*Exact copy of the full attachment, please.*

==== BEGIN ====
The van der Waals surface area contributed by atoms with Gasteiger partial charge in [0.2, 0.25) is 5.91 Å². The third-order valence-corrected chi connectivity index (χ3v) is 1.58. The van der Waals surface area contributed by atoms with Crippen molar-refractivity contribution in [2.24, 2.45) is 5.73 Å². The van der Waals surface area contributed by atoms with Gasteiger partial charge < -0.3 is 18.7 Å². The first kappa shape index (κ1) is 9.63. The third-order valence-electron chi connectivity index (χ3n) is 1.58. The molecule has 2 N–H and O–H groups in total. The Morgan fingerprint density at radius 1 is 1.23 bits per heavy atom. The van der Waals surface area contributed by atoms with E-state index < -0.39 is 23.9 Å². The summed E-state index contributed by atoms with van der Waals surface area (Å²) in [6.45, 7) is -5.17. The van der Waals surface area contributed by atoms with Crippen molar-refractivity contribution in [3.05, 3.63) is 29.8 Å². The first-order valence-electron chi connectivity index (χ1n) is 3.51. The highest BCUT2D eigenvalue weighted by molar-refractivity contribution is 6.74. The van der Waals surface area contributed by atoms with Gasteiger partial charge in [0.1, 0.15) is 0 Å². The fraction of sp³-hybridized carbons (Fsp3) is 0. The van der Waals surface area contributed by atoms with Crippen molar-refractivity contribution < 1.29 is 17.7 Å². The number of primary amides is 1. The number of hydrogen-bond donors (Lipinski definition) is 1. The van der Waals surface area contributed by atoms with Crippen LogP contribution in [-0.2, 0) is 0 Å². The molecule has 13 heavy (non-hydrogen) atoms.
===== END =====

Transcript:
The van der Waals surface area contributed by atoms with Gasteiger partial charge in [0.2, 0.25) is 5.91 Å². The third-order valence-corrected chi connectivity index (χ3v) is 1.58. The van der Waals surface area contributed by atoms with Crippen molar-refractivity contribution in [2.24, 2.45) is 5.73 Å². The van der Waals surface area contributed by atoms with Gasteiger partial charge < -0.3 is 18.7 Å². The first kappa shape index (κ1) is 9.63. The third-order valence-electron chi connectivity index (χ3n) is 1.58. The molecule has 2 N–H and O–H groups in total. The Morgan fingerprint density at radius 1 is 1.23 bits per heavy atom. The van der Waals surface area contributed by atoms with E-state index < -0.39 is 23.9 Å². The summed E-state index contributed by atoms with van der Waals surface area (Å²) in [6.45, 7) is -5.17. The van der Waals surface area contributed by atoms with Crippen molar-refractivity contribution in [3.05, 3.63) is 29.8 Å². The first-order valence-electron chi connectivity index (χ1n) is 3.51. The highest BCUT2D eigenvalue weighted by molar-refractivity contribution is 6.74. The van der Waals surface area contributed by atoms with Gasteiger partial charge in [0.1, 0.15) is 0 Å². The fraction of sp³-hybridized carbons (Fsp3) is 0. The van der Waals surface area contributed by atoms with Crippen molar-refractivity contribution < 1.29 is 17.7 Å². The number of primary amides is 1. The number of hydrogen-bond donors (Lipinski definition) is 1. The van der Waals surface area contributed by atoms with Crippen LogP contribution in [-0.2, 0) is 0 Å². The molecule has 13 heavy (non-hydrogen) atoms.